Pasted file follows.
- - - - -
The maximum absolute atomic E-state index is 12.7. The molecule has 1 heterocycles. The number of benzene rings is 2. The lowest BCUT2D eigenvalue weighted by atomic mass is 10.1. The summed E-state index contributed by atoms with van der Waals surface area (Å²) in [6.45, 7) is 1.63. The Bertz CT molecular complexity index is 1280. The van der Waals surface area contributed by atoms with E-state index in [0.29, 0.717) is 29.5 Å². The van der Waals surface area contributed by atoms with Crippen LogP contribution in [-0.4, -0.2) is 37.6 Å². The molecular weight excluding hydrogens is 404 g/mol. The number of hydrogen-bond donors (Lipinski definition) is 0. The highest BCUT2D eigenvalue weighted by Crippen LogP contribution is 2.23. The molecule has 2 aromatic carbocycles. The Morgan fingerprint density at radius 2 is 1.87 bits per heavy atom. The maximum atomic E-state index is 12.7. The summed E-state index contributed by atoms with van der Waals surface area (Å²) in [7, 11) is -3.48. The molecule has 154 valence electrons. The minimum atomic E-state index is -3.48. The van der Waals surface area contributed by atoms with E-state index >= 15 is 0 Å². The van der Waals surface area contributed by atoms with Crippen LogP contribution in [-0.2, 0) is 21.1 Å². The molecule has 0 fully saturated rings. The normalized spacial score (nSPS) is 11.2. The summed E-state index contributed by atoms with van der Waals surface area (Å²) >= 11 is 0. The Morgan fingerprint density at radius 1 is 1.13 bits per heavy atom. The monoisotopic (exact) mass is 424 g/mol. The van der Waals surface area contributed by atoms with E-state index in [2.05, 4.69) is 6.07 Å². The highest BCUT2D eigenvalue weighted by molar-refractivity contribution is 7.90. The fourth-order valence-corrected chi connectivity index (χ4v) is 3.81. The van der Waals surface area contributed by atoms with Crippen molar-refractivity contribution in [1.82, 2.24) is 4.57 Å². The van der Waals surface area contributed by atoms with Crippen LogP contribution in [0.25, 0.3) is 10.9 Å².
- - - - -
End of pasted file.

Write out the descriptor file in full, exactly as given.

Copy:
The maximum absolute atomic E-state index is 12.7. The molecule has 1 heterocycles. The number of benzene rings is 2. The lowest BCUT2D eigenvalue weighted by atomic mass is 10.1. The summed E-state index contributed by atoms with van der Waals surface area (Å²) in [6.45, 7) is 1.63. The Bertz CT molecular complexity index is 1280. The van der Waals surface area contributed by atoms with E-state index in [0.29, 0.717) is 29.5 Å². The van der Waals surface area contributed by atoms with Crippen LogP contribution in [-0.4, -0.2) is 37.6 Å². The molecular weight excluding hydrogens is 404 g/mol. The number of hydrogen-bond donors (Lipinski definition) is 0. The highest BCUT2D eigenvalue weighted by Crippen LogP contribution is 2.23. The molecule has 2 aromatic carbocycles. The Morgan fingerprint density at radius 2 is 1.87 bits per heavy atom. The maximum atomic E-state index is 12.7. The summed E-state index contributed by atoms with van der Waals surface area (Å²) in [7, 11) is -3.48. The molecule has 154 valence electrons. The minimum atomic E-state index is -3.48. The van der Waals surface area contributed by atoms with E-state index >= 15 is 0 Å². The van der Waals surface area contributed by atoms with Crippen LogP contribution in [-0.2, 0) is 21.1 Å². The molecule has 0 fully saturated rings. The normalized spacial score (nSPS) is 11.2. The summed E-state index contributed by atoms with van der Waals surface area (Å²) >= 11 is 0. The Morgan fingerprint density at radius 1 is 1.13 bits per heavy atom. The monoisotopic (exact) mass is 424 g/mol. The van der Waals surface area contributed by atoms with E-state index in [2.05, 4.69) is 6.07 Å². The highest BCUT2D eigenvalue weighted by molar-refractivity contribution is 7.90. The fourth-order valence-corrected chi connectivity index (χ4v) is 3.81. The van der Waals surface area contributed by atoms with Crippen molar-refractivity contribution in [1.82, 2.24) is 4.57 Å². The van der Waals surface area contributed by atoms with Crippen LogP contribution in [0.25, 0.3) is 10.9 Å².